By Rachelle Mortimer & Grant Ossler*
The Arts & Entertainment Advocacy Clinic at Antonin Scalia Law School recently filed an amicus brief in the Brammer v. Violent Hues case that is on appeal in the Fourth Circuit. The Clinic provides a unique opportunity for students interested in intellectual property and entertainment law. Each semester, students participating in the Clinic are able to gain practical experience working with clients and industry professionals on various projects related to copyright law and policy.
One organization that the Clinic often works with is Washington Area Lawyers for the Arts (WALA), which helps to provide legal services for local artists through volunteer attorneys who take on cases pro bono or at a reduced rate. By working with WALA to hold legal intake Clinics and take on pro bono cases, Clinic students are able to understand how copyright law affects individual artists. It is this understanding that led the Clinic to file the amicus brief in order to protect the rights of artists and prevent a dangerous expansion of the fair use defense to infringement.
Working with local attorneys from Protorae Law, students from the Clinic drafted portions of the amicus brief to explain how the U.S. District Court for the Eastern District of Virginia eviscerated the meaning and analysis of fair use under the Copyright Act.
In 2016, the owner of defendant Violent Hues found a photograph online, copied it, cropped it, and posted it on a website that his organization created for its annual film festival. The photo in question was first posted to the photographer’s personal website, as well as to several online image-sharing websites. Violent Hues created the website to guide festival goers and provide information about the local area for filmmakers and festival attendees.
The owner of Violent Hues claimed he did not see a copyright notice on the photo when he used it, believing the photo was “a publicly available photograph.” Plaintiff Russell Brammer sent a demand letter, and upon receipt of the letter, Violent Hues removed the photo from its website. Brammer brought suit against Violent Hues claiming two causes of action: (1) copyright infringement under 17 U.S.C. § 504(b), and (2) removal and alteration of copyright management information under 17 U.S.C. § 1202.
District Court Decision
Brammer did not respond to arguments regarding count two, therefore the district court considered that claim abandoned. The district court granted summary judgment in favor of Violent Hues on count one, deeming the use of the photo was fair use per the Copyright Act. Fair use is codified in the Copyright Act and guides us through four factors of consideration when conducting an analysis to determine whether a use is a fair use. These factors are:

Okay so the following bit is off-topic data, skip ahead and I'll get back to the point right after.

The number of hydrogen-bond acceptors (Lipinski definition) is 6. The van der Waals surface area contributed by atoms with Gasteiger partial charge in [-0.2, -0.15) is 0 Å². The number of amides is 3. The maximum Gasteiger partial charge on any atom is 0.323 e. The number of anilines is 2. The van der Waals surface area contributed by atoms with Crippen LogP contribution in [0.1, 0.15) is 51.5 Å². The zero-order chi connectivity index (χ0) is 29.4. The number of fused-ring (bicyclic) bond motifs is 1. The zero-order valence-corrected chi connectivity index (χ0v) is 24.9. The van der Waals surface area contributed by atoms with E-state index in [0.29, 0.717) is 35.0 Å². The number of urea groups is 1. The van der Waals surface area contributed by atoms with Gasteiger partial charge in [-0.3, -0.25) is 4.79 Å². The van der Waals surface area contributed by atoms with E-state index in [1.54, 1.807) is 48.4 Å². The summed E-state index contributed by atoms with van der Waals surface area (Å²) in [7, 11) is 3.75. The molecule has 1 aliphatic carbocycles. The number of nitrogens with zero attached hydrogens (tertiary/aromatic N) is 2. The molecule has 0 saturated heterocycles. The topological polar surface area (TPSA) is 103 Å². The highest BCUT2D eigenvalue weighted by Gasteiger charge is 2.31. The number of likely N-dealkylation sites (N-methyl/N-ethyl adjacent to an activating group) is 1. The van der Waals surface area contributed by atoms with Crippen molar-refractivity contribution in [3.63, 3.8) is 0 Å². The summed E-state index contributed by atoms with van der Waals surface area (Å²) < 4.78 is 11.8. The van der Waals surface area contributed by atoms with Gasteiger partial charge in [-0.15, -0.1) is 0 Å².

(1) The purpose and character of the use, including whether such use is of a commercial nature …; (2) the nature of the copyrighted work; (3) the amount and substantiality of the portion used in relation to the copyrighted work as a whole; and (4) the effect of the use upon the potential market for or value of the copyrighted work.
Unfortunately, the district court eviscerated any meaning to fair use under copyright law. In its examination of purpose and character, the district court determined Violent Hues’ use was “transformative in function and purpose” because Violent Hues’ use of the photo was informational: “to provide festival attendees with information regarding the local area.” The district court distinguished this from Brammer’s use, which was “promotional and expressive.” Additionally, the district court determined the use was non-commercial because the photo was not used for advertising or to generate revenue. Regrettably, this is as far as the transformative analysis went.
In the district court’s analysis of the second factor, fair use weighed in favor of Violent Hues again because the photo was factual in nature and “fair use is more likely to be found in factual works than in fictional works.” The district court acknowledged that Brammer incorporated creative elements in his photo (e.g., lighting and shutter speed), but ultimately held that because it was a “factual depiction of a real-world location,” it was purely factual content. The district court determined this without regard to creativity, though. The photo itself is a time-lapse photo of the Adams Morgan neighborhood of Washington, D.C.